Robots, AI, and Virtual Influencers, Oh My! The Role of Anthropomorphism and Social Influences on Consumer Response to AI

Donna Hoffman, Michael Haenlein, Andrew Stephen, Jenny van Doorn, Marina Leban

Research output: Contribution to conferenceAbstractpeer-review


In the first presentation (Blame the Bot: Anthropomorphism and Anger in Customer-Chatbot Interactions), Cammy Crolic, Felipe Thomaz, Rhonda Hadi, and Andrew Stephen present four studies, including an analysis of a large real-world dataset from an international telecommunications company and three experiments that show when customers enter into a chatbot-led service interaction in an angry emotional state, chatbot anthropomorphism has a negative effect on customer satisfaction, overall firm evaluation, and subsequent purchase intentions. The effect is driven by expectancy violations of chatbot efficacy. Thus, it is important to consider the chatbot use context, particularly in problematic or complaint-driven customer service interactions. The second talk by Jana Holthöwer and Jenny van Doorn (This robot doesn't judge me: Service robots and the choice of embarrassing products) studies whether the negative feelings towards a robot can be attenuated in situations where the human is the source of social discomfort. In three studies, they show that consumers are more accepting of a robotic service provider when acquiring embarrassing products because they feel less judged by a robot than by a human, particularly when the robot is machine-like rather than anthropomorphic. The third paper (The Rise of Virtual Influencers: Better than Humans?), co-authored by Marina Leban, Antonia Erz, and Michael Haenlein, looks into differences in the effectiveness of human social media influencers versus virtual influencers, thereby advancing recent research on influencer marketing by considering the role of artificial intelligence in this area. More specifically, we measure human and virtual social media influencers in terms of size (micro-, meso- and macro-influencers), type of social media platform (Instagram, TikTok), and source credibility traits (attractiveness, expertise, trustworthiness). In the final paper, Donna Hoffmann and Tom Novak (Object-Centric Metaphor as a Mechanism for Understanding AI), propose using object-centric metaphors as a way to understand AI they go beyond human-centric interpretations. They argue that anthropomorphism undermines AI’s impact on consumers and its larger role in the socio-material world. This is because anthropomorphizing AI’s capacities obscures its underlying mechanisms and leads to consumer misunderstandings about its potential and threats. Using object-centric interpretations could render AI more transparent to consumers, lead to better calibrated understandings of AI’s capacities, and more enabling experiences.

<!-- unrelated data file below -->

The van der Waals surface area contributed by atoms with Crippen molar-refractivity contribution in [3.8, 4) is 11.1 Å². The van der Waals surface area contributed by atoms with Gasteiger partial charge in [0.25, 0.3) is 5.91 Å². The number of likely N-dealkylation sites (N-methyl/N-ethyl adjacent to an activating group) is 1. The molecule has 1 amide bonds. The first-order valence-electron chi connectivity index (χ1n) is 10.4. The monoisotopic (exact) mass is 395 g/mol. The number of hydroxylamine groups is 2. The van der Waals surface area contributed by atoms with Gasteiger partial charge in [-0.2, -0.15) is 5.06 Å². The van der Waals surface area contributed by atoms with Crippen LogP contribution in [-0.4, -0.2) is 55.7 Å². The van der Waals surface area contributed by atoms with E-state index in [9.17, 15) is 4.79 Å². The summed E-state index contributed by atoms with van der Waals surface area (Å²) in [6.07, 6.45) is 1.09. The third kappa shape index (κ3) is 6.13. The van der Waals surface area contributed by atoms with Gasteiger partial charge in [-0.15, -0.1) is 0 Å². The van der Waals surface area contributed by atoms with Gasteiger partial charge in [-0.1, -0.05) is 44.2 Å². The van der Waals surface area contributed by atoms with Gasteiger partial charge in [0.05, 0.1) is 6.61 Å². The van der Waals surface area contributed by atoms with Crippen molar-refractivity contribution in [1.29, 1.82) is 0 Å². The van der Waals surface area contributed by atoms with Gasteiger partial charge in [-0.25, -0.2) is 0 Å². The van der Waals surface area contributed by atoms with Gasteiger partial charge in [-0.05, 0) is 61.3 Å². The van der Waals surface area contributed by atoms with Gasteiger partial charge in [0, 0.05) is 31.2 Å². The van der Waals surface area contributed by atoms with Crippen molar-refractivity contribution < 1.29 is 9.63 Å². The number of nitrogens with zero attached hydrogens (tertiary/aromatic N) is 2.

Original languageEnglish
Number of pages1
Publication statusPublished - 2021


  • artificial intelligence
  • Social media infuencer


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